Connex South Eastern South East London, Kent and Sussex South Eastern Trains then Southeastern
Gatwick Express London Victoria Station to Gatwick Airport Southern
Virgin Trains (West Coast) West Coast Virgin Trains
Connex South Central Surrey, Sussex, the South Coast and South London Southern
Merseyrail Electrics Merseyside Arriva Trains Merseyside
South West Trains in South West London, Surrey, Berkshire, Hampshire, Sussex and the West Country South West Trains
Island Line in the Isle of Wight South West Trains
Central Trains The English Midlands and Central Wales London Midland Cross Country and East Midlands Trains
Waterloo & City line The Waterloo & City line London Underground took over the short underground line called the Waterloo & City line
Express Parcels Services Nation wide Parcels and railway run postal services of the Royal Mail (the U.K.’s Post Office)
Essex Express South Essex c2c
Load-Haul Nation wide freight
Freightliner Nation wide freight
Rail Express Systems Nation wide Mail and railway-run postal services of the Royal Mail (the U.K.’s Post Office)
Trainload Freight Nation wide freight
Railfreight Distribution Nation wide freight
Trans-Rail Nation wide freight
Mainline Freight Nation wide freight
SeaLink Ferries Nation wide Ferry ships to places like the Isle of Wight. This one is now run by Wight Link. Others firms run other ferries
A First Great Eastern Class 312 units nos. 312718 and 312721 at Kirby Cross railway station

Six sub-brands also occurred in the early 2000s:

*Wales and Borders, now part of Arriva Trains Wales.

*Wessex Trains, now part of First Great Western.

** Silverlink Metro, now London Overground.

** Silverlink County, now part of London Midland.

*** West Anglia, now part of National Express East Anglia.

*** Great Northern Electrics, now part of National Express East Anglia.

[change | edit source]

The British Rail "double arrow" logo was said to show direction of travel on a double track railway on a railway map and was nicknamed "the arrow of indecision".[19] It is now employed as a general symbol on street signs in Great Britain, but not in Northern Ireland, denoting railway stations, and as part of the Association of Train Operating Companies (A.T.O.C.)'s joint-managed National Rail brand, still being printed on railway tickets.[20]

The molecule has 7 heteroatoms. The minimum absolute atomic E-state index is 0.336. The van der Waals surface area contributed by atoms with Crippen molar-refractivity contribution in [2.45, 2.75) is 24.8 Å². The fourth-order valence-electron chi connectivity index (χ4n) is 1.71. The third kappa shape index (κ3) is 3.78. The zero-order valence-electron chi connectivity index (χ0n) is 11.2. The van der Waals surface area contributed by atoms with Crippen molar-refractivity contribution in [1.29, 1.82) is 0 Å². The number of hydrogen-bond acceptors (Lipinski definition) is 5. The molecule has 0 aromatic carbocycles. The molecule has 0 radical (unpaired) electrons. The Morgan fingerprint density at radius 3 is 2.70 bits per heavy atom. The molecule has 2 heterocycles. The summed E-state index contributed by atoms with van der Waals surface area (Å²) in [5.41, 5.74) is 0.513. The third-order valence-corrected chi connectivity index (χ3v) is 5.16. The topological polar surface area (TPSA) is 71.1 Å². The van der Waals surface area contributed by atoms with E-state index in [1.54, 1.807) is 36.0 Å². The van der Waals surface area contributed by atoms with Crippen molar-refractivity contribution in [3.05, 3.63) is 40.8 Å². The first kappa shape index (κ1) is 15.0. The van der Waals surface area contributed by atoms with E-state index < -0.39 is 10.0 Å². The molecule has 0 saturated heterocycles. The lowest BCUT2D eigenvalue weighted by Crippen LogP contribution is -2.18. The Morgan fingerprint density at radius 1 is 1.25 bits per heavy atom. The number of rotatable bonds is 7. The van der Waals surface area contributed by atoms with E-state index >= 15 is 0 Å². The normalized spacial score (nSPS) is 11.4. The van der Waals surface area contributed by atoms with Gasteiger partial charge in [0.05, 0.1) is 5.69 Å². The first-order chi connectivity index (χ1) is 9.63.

Labour relations[change | edit source]

Sometimes strikes happened among British Rail staff, over staff pay, safety, working hours and alike. There were several strikes in the late 1970s, but decreased after privatisation. There were also several other strikes in the late 1970s. Other firms like the UK's coal mines also struck at this time.

Gallery[change | edit source]

References[change | edit source]

  1. Parliamentary Debates, House of Lords, 1920-08-03, columns 711–713
  2. Dyckhoff 1999, p. 7
  3. "The Colonel Stephens Railway Museum". Archived from the original on 24 April 2009. http://web.archive.org/web/20090424083101/http://www.hfstephens-museum.org.uk/the-colonels-topics/selsey-tramway-in-its-last-days.html.
  4. Her Majesty's Government (1947). "Transport Act 1947". The Railways Archive. (originally published by Her Majesty's Stationery Office). http://www.railwaysarchive.co.uk/docSummary.php?docID=67. Retrieved 2006-11-25.
  5. Ag Taisteal le Translink. Translink (Irish)
  6. British Transport Commission (1963). "The Reshaping of British Railways - Part 1: Report". The Railways Archive. (originally published by Her Majesty's Stationery Office). http://www.railwaysarchive.co.uk/docSummary.php?docID=13. Retrieved 2006-11-25.
  7. British Transport Commission (1963). "The Reshaping of British Railways - Part 2: Maps". The Railways Archive. (originally published by Her Majesty's Stationery Office). http://www.railwaysarchive.co.uk/docSummary.php?docID=35. Retrieved 2006-11-25.
  8. The UK Department for Transport (DfT), specifically Table 6.1 from Transport Statistics Great Britain 2006 (4MB PDF file)
  9. Marsden, Colin J. (1983). British Rail 1983 Motive Power: Combined Volume. London: Ian Allen. ISBN 0-7110-1284-9.
  10. British Transport Commission (1954). "Modernisation and Re-Equipment of British Rail". The Railways Archive. (Originally published by the British Transport Commission). http://www.railwaysarchive.co.uk/docSummary.php?docID=23. Retrieved 2006-11-25.
  11. 11.0 11.1 11.2 11.3 "The Great Central Railway in 2002 - History". Greatcentraltoday.com. http://www.greatcentraltoday.com/gcrhistory.htm. Retrieved 2010-09-05.
  12. Marsden (1982), page 42
  13. Mitchell, Vic; Smith, Keith (September 2002). Princes Risborough to Banbury. Western Main Lines. Midhurst: Middleton Press. ISBN 1 901706 85 0.
  14. Mitchell & Smith
  15. The Railways Archive :: Railway Finances - Report of a Committee chaired by Sir David Serpell KCB CMG OBE
  16. "TheRailwayCentre – Class 143". http://www.therailwaycentre.com/Pages%20DMU/Recognition%20DMU/IllusDMU_143.html.
  17. Hidden Inquiry Report (PDF), from The Railways Archive
  18. "Waverley Rail Project route". http://www.waverleyrailwayproject.co.uk/route.php.
  19. Shannon, Paul. "Blue Diesel Days". Ian Allan Publishing. http://www.ianallanpublishing.com/product.php?productid=56658&cat=1027&bestseller=Y. Retrieved 2008-11-16.
  20. Her Majesty's Government (2002). "The Traffic Signs Regulations and General Directions 2002 (SI 2002:3113)". http://www.opsi.gov.uk/si/si2002/023113dh.gif. Retrieved 2009-03-27.